Events in Washington, as one of the world’s most established and esteemed democracies transitions from one president to another, are a sobering reminder of the fragility of liberal democratic institutions throughout this Covid-19 afflicted world.
They serve as another reminder of the importance of the rule of law as key to the fraught geopolitical environment that 2021 brings.
The rule of law is widely understood to be key to business success, and the success of economies, Ireland very much being an example over the past numerous decades. This is confirmed by studies, such as by the World Bank, Heritage Foundation and countless others across the globe. Ireland’s relative success in punching above its weight, a phrase referenced by the Chief Justice in his speech to the NY Bar Association (page 16) in these past decades is further evidence of this. Ireland currently sits on the UN Security Council, its Finance Minister will attend the G7 summit in London in March as the EU’s representative Finance Minister, an Irish MEP is the EU’s Financial Services Commissioner, and the list extends, with Irish public servants appointed to key positions in global and EU institutions.
But it all could disappear, perhaps even in the context of the potentially turbulent conditions (economic, social and political) that the recovery from the Covid crisis will entail.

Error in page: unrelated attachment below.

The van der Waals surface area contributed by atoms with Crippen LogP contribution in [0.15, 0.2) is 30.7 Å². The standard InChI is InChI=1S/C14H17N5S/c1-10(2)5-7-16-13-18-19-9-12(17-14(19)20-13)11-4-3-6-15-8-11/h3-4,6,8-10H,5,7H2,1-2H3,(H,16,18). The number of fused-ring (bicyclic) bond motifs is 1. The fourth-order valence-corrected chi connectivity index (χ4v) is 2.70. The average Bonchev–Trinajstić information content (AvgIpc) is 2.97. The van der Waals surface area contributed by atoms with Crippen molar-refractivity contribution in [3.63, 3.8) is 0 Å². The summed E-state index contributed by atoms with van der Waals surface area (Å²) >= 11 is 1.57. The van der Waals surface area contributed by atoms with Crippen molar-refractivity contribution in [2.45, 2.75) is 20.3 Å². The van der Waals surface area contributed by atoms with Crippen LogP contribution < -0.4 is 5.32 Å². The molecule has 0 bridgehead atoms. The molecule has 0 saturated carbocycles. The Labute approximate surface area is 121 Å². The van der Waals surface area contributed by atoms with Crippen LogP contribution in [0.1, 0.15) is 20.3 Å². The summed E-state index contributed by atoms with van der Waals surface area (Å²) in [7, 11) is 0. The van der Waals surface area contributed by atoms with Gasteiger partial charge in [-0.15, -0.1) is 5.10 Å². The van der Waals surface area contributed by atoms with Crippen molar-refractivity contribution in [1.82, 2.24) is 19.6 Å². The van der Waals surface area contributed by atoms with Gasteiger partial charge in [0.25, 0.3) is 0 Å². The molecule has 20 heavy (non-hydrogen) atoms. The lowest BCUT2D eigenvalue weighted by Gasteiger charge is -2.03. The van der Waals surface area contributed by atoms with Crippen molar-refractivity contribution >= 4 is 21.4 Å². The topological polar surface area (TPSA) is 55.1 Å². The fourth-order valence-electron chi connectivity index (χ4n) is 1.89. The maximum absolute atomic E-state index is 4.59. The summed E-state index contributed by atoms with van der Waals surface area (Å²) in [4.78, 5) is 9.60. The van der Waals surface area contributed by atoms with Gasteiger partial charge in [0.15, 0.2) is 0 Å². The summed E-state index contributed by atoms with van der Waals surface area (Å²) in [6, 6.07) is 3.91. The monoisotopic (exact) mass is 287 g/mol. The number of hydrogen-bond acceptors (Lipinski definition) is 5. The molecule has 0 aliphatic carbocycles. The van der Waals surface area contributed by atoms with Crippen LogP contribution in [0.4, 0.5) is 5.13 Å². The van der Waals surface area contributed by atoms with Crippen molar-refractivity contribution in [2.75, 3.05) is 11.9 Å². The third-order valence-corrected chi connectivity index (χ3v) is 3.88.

An example of this is in the tax area where temporary arrangements will have to be unravelled over the coming year, all against a pressing global agenda on international corporate taxation, a topic close to the heart of Ireland’s vital economic interests. In this context, too, there is encouragement to be derived from the contents of the interview in this issue of Finance Dublin with the Minister of State for Financial Services Sean Fleming (pages 8-12). His broad commitment to the continuation and development of the Ireland for Finance strategy is impressive, and so also is his acute understanding of the Ireland for Law agenda, detailed in our transcript of Chief Justice Frank Clarke’s remarks at a New York Bar Association webinar late last year (p16).
‘Watchful’ is a word that the Minister uses, wisely in our estimation, about the preservation of the common law tradition in Europe, and Ireland’s role in that. The Minister’s recognition that this is something that Ireland and the UK should have a common interest in preserving in Europe is also very insightful. In that cooperative but competitive approach lies the optimal path to success for Ireland’s partners in EU 27 and its ‘common law family’ partners across the globe.
2021 marks the 100 year anniversary of the founding of the Irish democracy, based on a democratic poll (the 2018 general election) conducted by the old sovereign (Britain). It also will mark the 35th anniversary of the IFSC, which was the first dawning if the concept of an Irish International Financial Services Centre, built on a solid platform of robust legal institutions, that can be given modern currency of the kind set out in the separate visions presented in these columns in this issue by Minister Fleming and the Chief Justice.